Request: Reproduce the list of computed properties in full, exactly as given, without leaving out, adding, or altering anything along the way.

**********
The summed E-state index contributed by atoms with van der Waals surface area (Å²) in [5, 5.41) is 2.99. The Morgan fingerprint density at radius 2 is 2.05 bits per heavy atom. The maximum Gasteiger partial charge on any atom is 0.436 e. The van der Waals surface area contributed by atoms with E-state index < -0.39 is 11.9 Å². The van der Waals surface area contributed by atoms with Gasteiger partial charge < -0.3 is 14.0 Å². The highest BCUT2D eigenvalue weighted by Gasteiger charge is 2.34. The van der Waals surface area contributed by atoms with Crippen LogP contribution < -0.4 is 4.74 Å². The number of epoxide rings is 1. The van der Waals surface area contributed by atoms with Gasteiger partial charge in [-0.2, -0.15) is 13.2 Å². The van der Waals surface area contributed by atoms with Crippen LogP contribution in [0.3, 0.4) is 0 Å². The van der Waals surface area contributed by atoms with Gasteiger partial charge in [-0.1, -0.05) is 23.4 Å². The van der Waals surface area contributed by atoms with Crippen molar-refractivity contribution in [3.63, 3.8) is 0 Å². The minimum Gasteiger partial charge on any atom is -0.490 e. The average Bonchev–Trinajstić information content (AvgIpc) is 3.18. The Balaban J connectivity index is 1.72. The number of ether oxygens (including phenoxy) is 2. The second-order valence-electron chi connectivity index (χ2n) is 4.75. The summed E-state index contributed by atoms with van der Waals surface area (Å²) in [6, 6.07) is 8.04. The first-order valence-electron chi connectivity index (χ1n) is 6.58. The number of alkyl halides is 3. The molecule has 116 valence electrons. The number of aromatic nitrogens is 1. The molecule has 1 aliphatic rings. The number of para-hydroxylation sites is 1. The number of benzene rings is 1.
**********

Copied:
The summed E-state index contributed by atoms with van der Waals surface area (Å²) in [5, 5.41) is 2.99. The Morgan fingerprint density at radius 2 is 2.05 bits per heavy atom. The maximum Gasteiger partial charge on any atom is 0.436 e. The van der Waals surface area contributed by atoms with E-state index < -0.39 is 11.9 Å². The van der Waals surface area contributed by atoms with Gasteiger partial charge < -0.3 is 14.0 Å². The highest BCUT2D eigenvalue weighted by Gasteiger charge is 2.34. The van der Waals surface area contributed by atoms with Crippen LogP contribution < -0.4 is 4.74 Å². The number of epoxide rings is 1. The van der Waals surface area contributed by atoms with Gasteiger partial charge in [-0.2, -0.15) is 13.2 Å². The van der Waals surface area contributed by atoms with Crippen LogP contribution in [0.3, 0.4) is 0 Å². The van der Waals surface area contributed by atoms with Gasteiger partial charge in [-0.1, -0.05) is 23.4 Å². The van der Waals surface area contributed by atoms with Crippen molar-refractivity contribution in [3.63, 3.8) is 0 Å². The minimum Gasteiger partial charge on any atom is -0.490 e. The average Bonchev–Trinajstić information content (AvgIpc) is 3.18. The Balaban J connectivity index is 1.72. The number of ether oxygens (including phenoxy) is 2. The second-order valence-electron chi connectivity index (χ2n) is 4.75. The summed E-state index contributed by atoms with van der Waals surface area (Å²) in [6, 6.07) is 8.04. The first-order valence-electron chi connectivity index (χ1n) is 6.58. The number of alkyl halides is 3. The molecule has 116 valence electrons. The number of aromatic nitrogens is 1. The molecule has 1 aliphatic rings. The number of para-hydroxylation sites is 1. The number of benzene rings is 1.